Acute vs. Precipitated Withdrawal

Withdrawal is syndrome that occurs after a person has built up a physical dependence on a psychoactive substance like alcohol, opioids, or benzodiazepines and significantly cuts back or stops their use. While most people are at least familiar with what withdrawal is, they may not be aware that there are different types of withdrawal.

Our guide will explain the difference between acute, protracted, and precipitated withdrawal, why they occur, and how to get effective addiction treatment for you or a loved one.

What is Withdrawal?

man sitting on the edge of a bed and feeling sick from the symptoms of drug withdrawal

When someone use alcohol or drugs, they interact with the brain’s chemical messengers, disrupting their normal transmission, production, movement, and reabsorption within the central nervous system.

Neurotransmitters, such as dopamine, serotonin, gamma aminobutyric acid (GABA), and norepinephrine, are commonly affected. These neurotransmitters send signals in the brain that serve to regulate moods and emotions, learning and memory, motivation, and movement. Drugs like heroin and prescription painkillers interact with opioid receptors in the brain, and levels of dopamine are elevated as a result. High levels of dopamine create a euphoric rush, or “high.” When the drugs are not present, dopamine levels drop, and it can take some time for them to replenish naturally without the drug.

With repeated use of alcohol or drugs, it can become difficult for the brain to keep up with its natural production and transmission of the mood-regulating naturally occurring chemicals. The brain has now become dependent on drugs to keep it balanced. When the substances are processed out of the body, withdrawal side effects begin.

Common Withdrawal Symptoms

The symptoms of withdrawal typically begin when the drug stops working (or being active) in the bloodstream. This depends on the type of drug and its particular half-life. In general, opioid withdrawal begins within 8-12 hours; benzodiazepine withdrawal in 12-24 hours; and alcohol withdrawal can start in as little as six hours after the last drink.

  • Tremors.
  • Muscle tension.
  • Nausea.
  • Diarrhea.
  • Stomach pain and cramps.
  • Joint, bone, and back pain.
  • Headache.
  • Dizziness.
  • Blurred vision.
  • Faintness.
  • Restlessness.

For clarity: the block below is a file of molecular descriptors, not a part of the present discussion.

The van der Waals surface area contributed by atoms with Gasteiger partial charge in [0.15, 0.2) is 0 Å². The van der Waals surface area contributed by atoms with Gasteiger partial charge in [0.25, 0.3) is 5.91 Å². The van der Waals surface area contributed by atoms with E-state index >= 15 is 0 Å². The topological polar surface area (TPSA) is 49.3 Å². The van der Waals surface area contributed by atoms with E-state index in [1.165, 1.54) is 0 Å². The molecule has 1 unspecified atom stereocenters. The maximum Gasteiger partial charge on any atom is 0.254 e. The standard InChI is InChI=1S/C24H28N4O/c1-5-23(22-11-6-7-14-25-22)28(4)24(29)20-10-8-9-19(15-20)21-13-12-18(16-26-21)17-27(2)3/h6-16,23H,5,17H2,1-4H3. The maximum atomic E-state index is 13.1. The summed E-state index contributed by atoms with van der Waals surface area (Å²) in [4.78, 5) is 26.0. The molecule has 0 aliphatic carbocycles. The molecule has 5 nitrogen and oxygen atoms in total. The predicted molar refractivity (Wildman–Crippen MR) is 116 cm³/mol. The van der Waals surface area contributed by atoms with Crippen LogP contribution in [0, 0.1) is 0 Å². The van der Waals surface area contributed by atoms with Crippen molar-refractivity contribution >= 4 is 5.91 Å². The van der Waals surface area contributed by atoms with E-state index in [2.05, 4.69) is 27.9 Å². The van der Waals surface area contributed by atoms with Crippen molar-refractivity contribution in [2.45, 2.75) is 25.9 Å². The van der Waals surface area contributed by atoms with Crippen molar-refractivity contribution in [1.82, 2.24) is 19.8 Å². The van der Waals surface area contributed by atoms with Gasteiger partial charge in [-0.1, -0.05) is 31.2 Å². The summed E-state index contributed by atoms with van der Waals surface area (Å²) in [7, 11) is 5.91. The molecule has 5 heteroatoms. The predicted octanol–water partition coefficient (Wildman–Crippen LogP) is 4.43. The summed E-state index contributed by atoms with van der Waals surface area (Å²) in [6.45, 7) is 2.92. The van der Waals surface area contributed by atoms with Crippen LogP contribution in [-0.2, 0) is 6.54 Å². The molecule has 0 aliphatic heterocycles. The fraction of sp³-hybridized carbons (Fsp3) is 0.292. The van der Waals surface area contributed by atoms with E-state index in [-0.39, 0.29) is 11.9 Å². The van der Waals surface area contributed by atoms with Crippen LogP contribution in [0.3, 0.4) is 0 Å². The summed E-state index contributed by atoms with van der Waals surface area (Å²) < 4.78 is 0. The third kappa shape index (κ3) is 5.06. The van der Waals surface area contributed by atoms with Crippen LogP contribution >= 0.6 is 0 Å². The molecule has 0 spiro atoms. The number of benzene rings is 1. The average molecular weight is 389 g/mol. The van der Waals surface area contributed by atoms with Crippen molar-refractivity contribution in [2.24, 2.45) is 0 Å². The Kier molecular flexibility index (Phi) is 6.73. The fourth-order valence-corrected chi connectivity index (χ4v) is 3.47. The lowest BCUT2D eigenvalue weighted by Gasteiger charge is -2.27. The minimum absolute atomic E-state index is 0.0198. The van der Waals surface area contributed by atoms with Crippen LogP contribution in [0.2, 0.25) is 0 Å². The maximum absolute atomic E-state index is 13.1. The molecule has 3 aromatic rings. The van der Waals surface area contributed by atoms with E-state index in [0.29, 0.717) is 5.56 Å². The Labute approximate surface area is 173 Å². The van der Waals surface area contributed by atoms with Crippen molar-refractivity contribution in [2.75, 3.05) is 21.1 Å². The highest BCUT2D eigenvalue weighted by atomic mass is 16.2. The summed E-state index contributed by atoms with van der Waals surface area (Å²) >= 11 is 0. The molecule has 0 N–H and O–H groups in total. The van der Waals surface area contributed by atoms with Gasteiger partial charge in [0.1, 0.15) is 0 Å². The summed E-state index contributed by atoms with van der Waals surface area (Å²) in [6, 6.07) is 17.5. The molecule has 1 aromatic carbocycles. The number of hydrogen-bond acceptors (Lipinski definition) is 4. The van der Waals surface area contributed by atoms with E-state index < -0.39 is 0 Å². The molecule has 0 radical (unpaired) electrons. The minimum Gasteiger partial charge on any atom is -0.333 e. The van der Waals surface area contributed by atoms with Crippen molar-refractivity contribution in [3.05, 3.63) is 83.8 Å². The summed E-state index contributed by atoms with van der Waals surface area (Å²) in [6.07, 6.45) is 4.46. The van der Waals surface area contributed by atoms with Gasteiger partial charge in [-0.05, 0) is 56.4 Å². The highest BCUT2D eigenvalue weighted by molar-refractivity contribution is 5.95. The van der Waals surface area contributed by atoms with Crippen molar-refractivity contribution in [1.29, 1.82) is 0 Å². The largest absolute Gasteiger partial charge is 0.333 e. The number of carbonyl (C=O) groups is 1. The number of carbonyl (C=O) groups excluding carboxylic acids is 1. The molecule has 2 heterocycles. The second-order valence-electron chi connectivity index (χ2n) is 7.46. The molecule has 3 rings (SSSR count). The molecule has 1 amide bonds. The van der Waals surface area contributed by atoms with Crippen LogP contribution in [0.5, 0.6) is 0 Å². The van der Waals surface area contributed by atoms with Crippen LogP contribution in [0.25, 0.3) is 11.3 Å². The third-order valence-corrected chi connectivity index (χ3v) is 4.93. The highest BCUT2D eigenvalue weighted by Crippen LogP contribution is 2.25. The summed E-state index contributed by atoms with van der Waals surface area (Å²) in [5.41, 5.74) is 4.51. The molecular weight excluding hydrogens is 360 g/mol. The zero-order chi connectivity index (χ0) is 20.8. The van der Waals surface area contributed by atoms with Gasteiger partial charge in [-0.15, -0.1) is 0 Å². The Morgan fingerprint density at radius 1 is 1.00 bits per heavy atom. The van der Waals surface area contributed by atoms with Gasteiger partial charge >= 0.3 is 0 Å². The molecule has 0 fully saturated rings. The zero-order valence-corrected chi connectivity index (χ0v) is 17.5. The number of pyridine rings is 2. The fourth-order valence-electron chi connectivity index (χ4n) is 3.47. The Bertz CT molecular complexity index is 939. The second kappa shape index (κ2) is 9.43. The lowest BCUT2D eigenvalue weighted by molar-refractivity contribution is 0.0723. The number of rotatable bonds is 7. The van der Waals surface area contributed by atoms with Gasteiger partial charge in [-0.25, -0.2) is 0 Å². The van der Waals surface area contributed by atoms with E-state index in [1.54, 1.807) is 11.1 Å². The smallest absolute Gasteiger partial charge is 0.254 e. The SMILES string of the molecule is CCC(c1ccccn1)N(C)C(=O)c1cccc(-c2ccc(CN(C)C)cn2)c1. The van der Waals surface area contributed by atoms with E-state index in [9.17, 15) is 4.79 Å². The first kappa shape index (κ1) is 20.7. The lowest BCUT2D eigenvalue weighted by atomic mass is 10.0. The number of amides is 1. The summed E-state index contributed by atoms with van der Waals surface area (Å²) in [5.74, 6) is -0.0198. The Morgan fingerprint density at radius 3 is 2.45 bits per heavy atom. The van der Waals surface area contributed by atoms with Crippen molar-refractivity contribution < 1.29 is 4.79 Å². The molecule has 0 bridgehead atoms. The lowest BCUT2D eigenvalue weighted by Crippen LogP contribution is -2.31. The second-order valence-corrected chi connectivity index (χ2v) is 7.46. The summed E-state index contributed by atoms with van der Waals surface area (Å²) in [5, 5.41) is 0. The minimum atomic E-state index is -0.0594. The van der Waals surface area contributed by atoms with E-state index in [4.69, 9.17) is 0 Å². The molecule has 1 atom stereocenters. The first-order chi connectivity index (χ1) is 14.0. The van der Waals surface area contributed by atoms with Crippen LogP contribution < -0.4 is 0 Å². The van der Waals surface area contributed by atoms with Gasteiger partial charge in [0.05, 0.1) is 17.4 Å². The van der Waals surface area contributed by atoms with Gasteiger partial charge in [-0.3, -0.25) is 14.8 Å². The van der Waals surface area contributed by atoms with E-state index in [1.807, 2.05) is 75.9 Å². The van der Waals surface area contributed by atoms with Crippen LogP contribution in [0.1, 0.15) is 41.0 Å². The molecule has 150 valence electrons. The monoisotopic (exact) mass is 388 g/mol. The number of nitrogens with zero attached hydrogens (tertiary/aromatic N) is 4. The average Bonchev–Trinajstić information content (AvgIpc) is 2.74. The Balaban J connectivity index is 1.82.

• Irritability.
  • Agitation.
  • Insomnia.
  • Fever.
  • Chills.
  • Sweating.
  • Goosebumps,
  • Irregular heart rate and blood pressure,
  • Depression.
  • Anxiety.
  • Suicidal thoughts.
  • Clenching teeth.
  • Mental confusion and trouble concentrating.
  • Memory lapses.
  • Breathing difficulties.
  • Seizures.
  • Dilated pupils.
  • Trouble feeling pleasure.
  • Psychosis.
  • Cravings.

Types of Withdrawal

There are different kinds of withdrawal. These include: acute, protracted, and precipitated.

Acute Withdrawal

The bulk of the withdrawal side effects are usually contained and most intense during what is called acute withdrawal, which is when symptoms are the most significant. A number of factors will influence the intensity and duration of withdrawal symptoms:

  • The type of drug used.
  • Length of time using it.
  • Method of use
  • Co-occurring disorders.
  • Environmental and biological influences.
  • Other drug or alcohol use (polydrug use)

The Substance Abuse and Mental Health Services Administration (SAMHSA) publishes that acute opioid withdrawal typically lasts 4-10 days; acute alcohol withdrawal is generally 5-7 days; and acute benzodiazepine withdrawal is usually 1-4 weeks.

Protracted Withdrawal

The National Institute on Drug Abuse (NIDA) reports that physical withdrawal symptoms typically let up after several days after stopping a drug that has been used long-term; however, emotional withdrawal symptoms may continue. This is called protracted withdrawal, and it may continue for a few weeks or months after acute withdrawal. It can include sleep difficulties, mood disturbances, and cognitive impairment.

Precipitated Withdrawal